"Bryce crafted my branding from surprisingly only a few short conversations together. I didn't know my logo could so accurately represent not only me but the work I do as a coach. He has an intuitive process and the cutting edge design he created was a marriage between where I was then and where I wanted to be. He could see further down the road than I could at that time. 2 years later I still love my branding. It tells my story. I highly recommend him." - Kate Pintor
The most difficult part of this design process was working with a client that was eager for this next step but a little apprehensive about branding her self. This is natural, as change can be daunting endeavor. Helping Kate overcome this fear and discover her brand’s potential was delicate process that involved stretching her thinking into new territory.
The mark consisting of a newsboy cap and spectacles is the personal brand of Comedian Steve Ausburne. The logo invokes Steve’s aspiration to be a new face in comedy. Bold and memorable, I left the jokes to the client and went strictly business with this minimal design.
Steve Ausburne, Comedian
Steve felt that a microphone had probably been done to death. He wanted something original and eye-catching without being overwhelming, and initially preferred black and white with a splash of some color.
Create an instantly recognizable logo based on Steve's signature newsboy cap and glasses. The bold Chartreuse, is a departure from common colorways and embodies his desire to put a new twist on comedy.
Steve’s comedy is not for everyone, but it is for anyone. I wanted the card to appeal to a wide variety of people because there is no telling to whom he will hand it out. It also needed to be something that doesn’t just go into your wallet and become one card of many. One look at the card and you know exactly who gave it to you.
Some times the design is clear from the beginning. Such was the case with Steve’s logo. Working with images similar to the one below, I aimed to abstract his look down the core elements:
It almost never happens like this, but for whatever reason, I did not need to start on paper. I opened up a blank Sketch file at 3:00pm. The refined pieces of his look took shape over the course of two hours and by 5:00, I had the logo. Steve and I went back and forth on some color combinations, but shortly after the card was completed. This is a testament to the fact that the best designs are usually the most simple.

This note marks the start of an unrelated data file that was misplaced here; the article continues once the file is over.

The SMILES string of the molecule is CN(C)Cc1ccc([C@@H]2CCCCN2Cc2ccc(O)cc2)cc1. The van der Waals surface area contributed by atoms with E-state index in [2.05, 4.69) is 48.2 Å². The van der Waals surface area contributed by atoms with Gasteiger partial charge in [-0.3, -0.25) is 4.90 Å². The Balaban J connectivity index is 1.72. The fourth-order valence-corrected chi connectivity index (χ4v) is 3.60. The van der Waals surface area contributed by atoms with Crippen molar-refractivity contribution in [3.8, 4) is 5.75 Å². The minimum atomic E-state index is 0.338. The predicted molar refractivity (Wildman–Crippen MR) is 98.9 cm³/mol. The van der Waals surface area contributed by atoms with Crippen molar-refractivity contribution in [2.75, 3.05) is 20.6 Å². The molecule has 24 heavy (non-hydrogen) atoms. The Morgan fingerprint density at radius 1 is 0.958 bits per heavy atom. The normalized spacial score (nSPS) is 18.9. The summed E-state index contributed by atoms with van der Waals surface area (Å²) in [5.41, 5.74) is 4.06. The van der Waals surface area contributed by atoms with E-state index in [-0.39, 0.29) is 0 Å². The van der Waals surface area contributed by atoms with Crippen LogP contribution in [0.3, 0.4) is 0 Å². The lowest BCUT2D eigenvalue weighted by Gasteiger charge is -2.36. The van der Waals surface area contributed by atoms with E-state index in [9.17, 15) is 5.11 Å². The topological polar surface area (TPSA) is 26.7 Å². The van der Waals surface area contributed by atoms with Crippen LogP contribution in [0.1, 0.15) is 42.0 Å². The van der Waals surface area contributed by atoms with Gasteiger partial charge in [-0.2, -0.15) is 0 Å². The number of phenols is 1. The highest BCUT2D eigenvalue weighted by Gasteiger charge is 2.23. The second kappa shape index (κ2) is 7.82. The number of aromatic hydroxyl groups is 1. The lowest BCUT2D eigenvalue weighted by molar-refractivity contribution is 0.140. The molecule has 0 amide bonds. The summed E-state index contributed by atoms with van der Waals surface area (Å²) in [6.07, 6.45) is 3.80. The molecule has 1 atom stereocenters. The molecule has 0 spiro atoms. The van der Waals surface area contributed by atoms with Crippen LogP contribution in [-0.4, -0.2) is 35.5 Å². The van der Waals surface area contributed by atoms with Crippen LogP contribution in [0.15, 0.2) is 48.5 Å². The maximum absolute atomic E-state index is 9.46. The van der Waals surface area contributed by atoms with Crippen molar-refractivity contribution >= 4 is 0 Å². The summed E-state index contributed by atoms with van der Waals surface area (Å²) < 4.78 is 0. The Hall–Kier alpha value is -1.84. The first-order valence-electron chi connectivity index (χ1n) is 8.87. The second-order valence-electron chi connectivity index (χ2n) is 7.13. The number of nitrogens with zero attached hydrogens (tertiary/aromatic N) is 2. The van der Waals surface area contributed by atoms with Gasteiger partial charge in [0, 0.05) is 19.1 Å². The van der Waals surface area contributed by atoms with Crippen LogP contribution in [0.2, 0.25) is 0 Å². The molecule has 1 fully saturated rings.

"I asked Bryce if he could design a logo for my business card and as a stand up comedian, I wanted something that was eye catching but also captured my style/personality. I gave him a few bits of information about me and my interests and said that I have a preference toward a minimalist approach. On the first pass he provided mock ups that nailed exactly what I was looking. His use of negative space gave me a design that is instantly recognizable and is featured on not only my business cards, but myriad other promotional material. Now, if only my act was as cool as my logo..." - Steve Ausburne
That’s Amoré is Heritage Christian Schools’s largest annual fundraiser. The project came to me two years ago from past client and friend, Emilee Hurlbert. The two themes All that Jazz and New York, New York needed to fit within the overarching love theme. Working with the universal symbol of love, the heart, I have created two logos distinct in their own right, but cohesive in this continually-growing set.
Heritage Christian School
The school only had a few requirements:
Create an adaptable set of iconic logos that conveys both a sense of Amoré and the different theme. I also provided a line version to be used for the coloring contest.
The logo needed to appeal to the parents of the students, as they are the ones the school is asking to open up their hearts and wallets for donations. It needed to be very friendly, inviting, and covey the idea of love.
For both designs, I began with the simple heart shape below. I wanted Amoré to be the focal point of the design, and for everything else to spring from this. The All that Jazz event was inspired by album artwork with musical notes and more abstract blocks of color. The heart takes its form in a grand piano.
For the New York, New York design, I emphasized some of the trademarks of The City. The Brooklyn Bridge cuts through the apple that also doubles as a heart.
"Bryce Daniel is a joy to work with! He designed the logos for our annual fundraising event the past 2 years. Working off of little more than an event name & yearly theme, he created beautiful logos that we used in every print piece as well as on our website & social media platforms. Bryce is incredibly gifted and easy to work with. He readily honors client requests, though you won't have many if you let him do his thing. In Bryce you get not only an incredible designer and graphic storyteller, but also an amazing person. I highly recommend using him for your next design project." - Emilee Hurlbert
When Eight Cuisine & Wine updated their menu, they asked me to capture the rich textures and bright colors to display on the website.
Sometimes I stumble through life camera first. For more of my photography, please check out my Instagram.
I have several years of work; I have tried to feature my more recent work, but here are some of the other things I have done.
Ready to tell the next chapter in your brand’s story?
Let’s work together to create it.